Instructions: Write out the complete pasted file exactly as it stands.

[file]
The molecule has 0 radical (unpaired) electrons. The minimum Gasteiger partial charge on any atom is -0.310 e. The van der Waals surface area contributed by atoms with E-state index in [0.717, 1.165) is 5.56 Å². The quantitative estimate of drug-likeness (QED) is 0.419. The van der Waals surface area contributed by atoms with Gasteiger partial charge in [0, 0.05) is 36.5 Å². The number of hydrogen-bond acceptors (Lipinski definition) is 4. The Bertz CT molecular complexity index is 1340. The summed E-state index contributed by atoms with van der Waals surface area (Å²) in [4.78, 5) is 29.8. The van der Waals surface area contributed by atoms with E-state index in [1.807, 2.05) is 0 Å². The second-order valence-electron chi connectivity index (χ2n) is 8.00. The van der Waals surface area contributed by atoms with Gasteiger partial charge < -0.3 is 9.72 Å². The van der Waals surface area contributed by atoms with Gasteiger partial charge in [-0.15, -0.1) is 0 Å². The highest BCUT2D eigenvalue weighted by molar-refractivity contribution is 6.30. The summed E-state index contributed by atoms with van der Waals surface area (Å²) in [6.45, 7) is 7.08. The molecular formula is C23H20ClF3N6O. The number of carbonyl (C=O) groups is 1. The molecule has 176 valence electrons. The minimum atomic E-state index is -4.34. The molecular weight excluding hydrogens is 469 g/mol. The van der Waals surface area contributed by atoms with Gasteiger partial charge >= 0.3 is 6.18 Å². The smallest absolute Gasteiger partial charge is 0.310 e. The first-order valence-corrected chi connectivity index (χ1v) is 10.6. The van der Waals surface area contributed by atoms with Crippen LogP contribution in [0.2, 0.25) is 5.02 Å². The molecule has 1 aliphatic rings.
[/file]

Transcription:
The molecule has 0 radical (unpaired) electrons. The minimum Gasteiger partial charge on any atom is -0.310 e. The van der Waals surface area contributed by atoms with E-state index in [0.717, 1.165) is 5.56 Å². The quantitative estimate of drug-likeness (QED) is 0.419. The van der Waals surface area contributed by atoms with Gasteiger partial charge in [0, 0.05) is 36.5 Å². The number of hydrogen-bond acceptors (Lipinski definition) is 4. The Bertz CT molecular complexity index is 1340. The summed E-state index contributed by atoms with van der Waals surface area (Å²) in [4.78, 5) is 29.8. The van der Waals surface area contributed by atoms with E-state index in [1.807, 2.05) is 0 Å². The second-order valence-electron chi connectivity index (χ2n) is 8.00. The van der Waals surface area contributed by atoms with Gasteiger partial charge < -0.3 is 9.72 Å². The van der Waals surface area contributed by atoms with Gasteiger partial charge in [-0.15, -0.1) is 0 Å². The highest BCUT2D eigenvalue weighted by molar-refractivity contribution is 6.30. The summed E-state index contributed by atoms with van der Waals surface area (Å²) in [6.45, 7) is 7.08. The molecular formula is C23H20ClF3N6O. The number of carbonyl (C=O) groups is 1. The molecule has 176 valence electrons. The minimum atomic E-state index is -4.34. The molecular weight excluding hydrogens is 469 g/mol. The van der Waals surface area contributed by atoms with Gasteiger partial charge >= 0.3 is 6.18 Å². The smallest absolute Gasteiger partial charge is 0.310 e. The first-order valence-corrected chi connectivity index (χ1v) is 10.6. The van der Waals surface area contributed by atoms with Crippen LogP contribution in [0.2, 0.25) is 5.02 Å². The molecule has 1 aliphatic rings.